After I blabbed at her for a few minutes on an afternoon dog-walk, she reminded me to consider what's really important: critical-thinking skills > factual information. Accountability for video-watching is still important, but perhaps we had over-emphasized the assessments of understanding facts.
The next day, Jon Bergmann appeared on a #reflectiveteacher chat. I seized the moment to ask him:
That can mean various things and depends on amount of class time, age/skills of students, and video content. If you have 11th graders in a block-scheduled Chemistry class, then you might individually verify students' well-formatted notes of formulas and chemical reactions. In my case, I have short class periods (45 minutes), middle-school students who are still learning note-taking strategies, and ~10-minute history videos that tell a story and/or explain a concept. So "checking notes" might vary from assignment to assignment, and I have little class time to do so.
I tried an informal self-assessment by displaying 5 sentences on the screen, labeled A B C D E. The direction was "Write the letter of each true sentence" by thinking and working independently. They could use their notes to help decide, and meanwhile I walked around the room to observe. Who did/didn't have a sheet of notes? By now I know which students need an extra look, and which can probably fly through the task. I was also looking at the letters they wrote. "I hope you chose A and C," I announced after about 2 minutes. "If not, then your notes might not be good enough." Then I assigned seat partners to rewrite sentences B, D, and E to make them correct. We spent class time that day and the next day to synthesize, simulate, and discuss the video topics.
The "real" assessment came two days later. I will write more about the details another time. These questions were higher up the Bloom's taxonomy scale than my quizzes used to be. They are also "non-Googleable" so I allowed students to use their notes. "Why were some people afraid for America's future in the 1780s?" (Yes, you get some hits when you Google that question, but the articles are unfriendly to 8th-grade readers, even the Wikipedia link.)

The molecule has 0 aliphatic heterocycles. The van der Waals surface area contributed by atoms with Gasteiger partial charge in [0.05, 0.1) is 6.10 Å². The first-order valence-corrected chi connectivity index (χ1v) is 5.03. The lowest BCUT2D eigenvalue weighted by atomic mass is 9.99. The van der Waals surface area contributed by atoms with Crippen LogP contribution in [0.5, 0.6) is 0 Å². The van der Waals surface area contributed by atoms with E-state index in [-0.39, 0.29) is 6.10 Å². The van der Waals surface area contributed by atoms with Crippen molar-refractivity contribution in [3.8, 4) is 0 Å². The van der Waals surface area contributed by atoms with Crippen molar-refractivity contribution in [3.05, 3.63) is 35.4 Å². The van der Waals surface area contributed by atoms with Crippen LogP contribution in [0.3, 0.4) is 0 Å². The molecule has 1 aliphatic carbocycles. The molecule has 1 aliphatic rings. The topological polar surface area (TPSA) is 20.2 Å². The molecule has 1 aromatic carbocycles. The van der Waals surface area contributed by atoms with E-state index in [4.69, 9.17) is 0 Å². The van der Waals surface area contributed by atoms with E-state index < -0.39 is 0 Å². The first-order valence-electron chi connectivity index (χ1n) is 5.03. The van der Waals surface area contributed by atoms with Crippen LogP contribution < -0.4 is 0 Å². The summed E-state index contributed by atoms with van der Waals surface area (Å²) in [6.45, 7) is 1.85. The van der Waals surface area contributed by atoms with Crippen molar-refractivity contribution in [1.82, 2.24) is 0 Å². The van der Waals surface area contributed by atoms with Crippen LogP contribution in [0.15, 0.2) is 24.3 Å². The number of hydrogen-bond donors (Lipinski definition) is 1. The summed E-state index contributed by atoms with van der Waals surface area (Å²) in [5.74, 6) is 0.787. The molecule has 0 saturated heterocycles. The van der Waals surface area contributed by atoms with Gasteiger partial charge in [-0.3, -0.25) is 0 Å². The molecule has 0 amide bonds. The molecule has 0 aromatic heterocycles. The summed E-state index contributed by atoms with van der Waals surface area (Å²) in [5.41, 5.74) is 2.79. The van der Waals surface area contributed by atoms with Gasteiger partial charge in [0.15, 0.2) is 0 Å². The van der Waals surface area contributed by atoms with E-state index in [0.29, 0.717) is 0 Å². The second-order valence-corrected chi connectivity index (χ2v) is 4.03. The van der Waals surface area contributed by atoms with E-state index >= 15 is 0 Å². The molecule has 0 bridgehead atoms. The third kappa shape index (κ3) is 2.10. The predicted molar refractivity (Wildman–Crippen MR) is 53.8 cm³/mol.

My experiment was marred by external factors. We had two unexpected and consecutive snow days on Friday the 5th and Monday the 8th, and this coming week is a school vacation. That killed the intended flow from homework video to class activities to basic assessment and beyond. I must wait until the end of the month to restart the process.
Below you can see the diagram that I used to illustrate these ideas for my students:
(I used the pull-down screen to hide the top half while I reviewed this portion.)
I will blog soon about the "ongoing Assignment Choice." Basically that is the sponge activity + culminating project + flypaper: a creative, self-directed item that is never truly finished.
I must sign off now. The family and I are flying to Florida for a few days -- yay!! Just wanted to jot all this down before I forget the experience.